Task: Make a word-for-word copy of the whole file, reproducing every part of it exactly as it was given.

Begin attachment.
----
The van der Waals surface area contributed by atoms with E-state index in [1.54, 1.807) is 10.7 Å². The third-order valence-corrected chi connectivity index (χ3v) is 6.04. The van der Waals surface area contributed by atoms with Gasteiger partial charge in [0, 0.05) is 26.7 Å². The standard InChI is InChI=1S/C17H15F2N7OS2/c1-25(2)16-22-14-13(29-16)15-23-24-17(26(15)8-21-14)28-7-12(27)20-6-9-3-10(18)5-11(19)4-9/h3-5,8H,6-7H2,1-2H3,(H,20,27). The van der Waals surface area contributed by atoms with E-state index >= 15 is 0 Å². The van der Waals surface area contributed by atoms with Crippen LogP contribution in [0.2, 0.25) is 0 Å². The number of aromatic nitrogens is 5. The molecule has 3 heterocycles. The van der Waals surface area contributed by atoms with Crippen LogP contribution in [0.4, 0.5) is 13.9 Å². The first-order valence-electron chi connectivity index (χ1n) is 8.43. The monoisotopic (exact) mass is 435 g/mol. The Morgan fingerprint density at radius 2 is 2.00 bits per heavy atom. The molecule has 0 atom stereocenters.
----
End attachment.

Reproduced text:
The van der Waals surface area contributed by atoms with E-state index in [1.54, 1.807) is 10.7 Å². The third-order valence-corrected chi connectivity index (χ3v) is 6.04. The van der Waals surface area contributed by atoms with Gasteiger partial charge in [0, 0.05) is 26.7 Å². The standard InChI is InChI=1S/C17H15F2N7OS2/c1-25(2)16-22-14-13(29-16)15-23-24-17(26(15)8-21-14)28-7-12(27)20-6-9-3-10(18)5-11(19)4-9/h3-5,8H,6-7H2,1-2H3,(H,20,27). The van der Waals surface area contributed by atoms with E-state index >= 15 is 0 Å². The van der Waals surface area contributed by atoms with Crippen LogP contribution in [0.2, 0.25) is 0 Å². The number of aromatic nitrogens is 5. The molecule has 3 heterocycles. The van der Waals surface area contributed by atoms with Crippen LogP contribution in [0.4, 0.5) is 13.9 Å². The first-order valence-electron chi connectivity index (χ1n) is 8.43. The monoisotopic (exact) mass is 435 g/mol. The Morgan fingerprint density at radius 2 is 2.00 bits per heavy atom. The molecule has 0 atom stereocenters.